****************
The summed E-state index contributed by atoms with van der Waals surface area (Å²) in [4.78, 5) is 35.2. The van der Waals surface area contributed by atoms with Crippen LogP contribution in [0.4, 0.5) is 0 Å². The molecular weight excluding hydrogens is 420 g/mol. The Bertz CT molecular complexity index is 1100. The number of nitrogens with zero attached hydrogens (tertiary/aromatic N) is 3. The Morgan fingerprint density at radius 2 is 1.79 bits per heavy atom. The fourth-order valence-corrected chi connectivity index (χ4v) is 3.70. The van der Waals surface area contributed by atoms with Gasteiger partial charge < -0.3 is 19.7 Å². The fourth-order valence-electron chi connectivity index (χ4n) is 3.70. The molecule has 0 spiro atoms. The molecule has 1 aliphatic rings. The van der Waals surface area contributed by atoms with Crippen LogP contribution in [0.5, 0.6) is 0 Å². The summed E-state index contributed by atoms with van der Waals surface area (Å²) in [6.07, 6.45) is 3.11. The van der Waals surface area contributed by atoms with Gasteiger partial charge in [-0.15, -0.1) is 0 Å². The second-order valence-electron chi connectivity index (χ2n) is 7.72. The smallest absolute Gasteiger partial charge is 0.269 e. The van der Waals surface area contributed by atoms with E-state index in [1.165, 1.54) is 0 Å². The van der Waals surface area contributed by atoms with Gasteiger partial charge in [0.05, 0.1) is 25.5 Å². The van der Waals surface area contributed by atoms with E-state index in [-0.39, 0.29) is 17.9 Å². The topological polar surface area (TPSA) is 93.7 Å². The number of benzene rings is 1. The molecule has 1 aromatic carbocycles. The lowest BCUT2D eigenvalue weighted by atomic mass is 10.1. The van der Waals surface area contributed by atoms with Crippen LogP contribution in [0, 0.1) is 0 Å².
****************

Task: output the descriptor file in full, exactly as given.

The summed E-state index contributed by atoms with van der Waals surface area (Å²) in [4.78, 5) is 35.2. The van der Waals surface area contributed by atoms with Crippen LogP contribution in [0.4, 0.5) is 0 Å². The molecular weight excluding hydrogens is 420 g/mol. The Bertz CT molecular complexity index is 1100. The number of nitrogens with zero attached hydrogens (tertiary/aromatic N) is 3. The Morgan fingerprint density at radius 2 is 1.79 bits per heavy atom. The fourth-order valence-corrected chi connectivity index (χ4v) is 3.70. The van der Waals surface area contributed by atoms with Gasteiger partial charge < -0.3 is 19.7 Å². The fourth-order valence-electron chi connectivity index (χ4n) is 3.70. The molecule has 0 spiro atoms. The molecule has 1 aliphatic rings. The van der Waals surface area contributed by atoms with Crippen LogP contribution in [0.5, 0.6) is 0 Å². The summed E-state index contributed by atoms with van der Waals surface area (Å²) in [6.07, 6.45) is 3.11. The van der Waals surface area contributed by atoms with Gasteiger partial charge in [-0.15, -0.1) is 0 Å². The second-order valence-electron chi connectivity index (χ2n) is 7.72. The smallest absolute Gasteiger partial charge is 0.269 e. The van der Waals surface area contributed by atoms with E-state index in [1.165, 1.54) is 0 Å². The van der Waals surface area contributed by atoms with Gasteiger partial charge in [0.05, 0.1) is 25.5 Å². The van der Waals surface area contributed by atoms with E-state index in [-0.39, 0.29) is 17.9 Å². The topological polar surface area (TPSA) is 93.7 Å². The number of benzene rings is 1. The molecule has 1 aromatic carbocycles. The lowest BCUT2D eigenvalue weighted by atomic mass is 10.1. The van der Waals surface area contributed by atoms with Crippen LogP contribution in [0, 0.1) is 0 Å².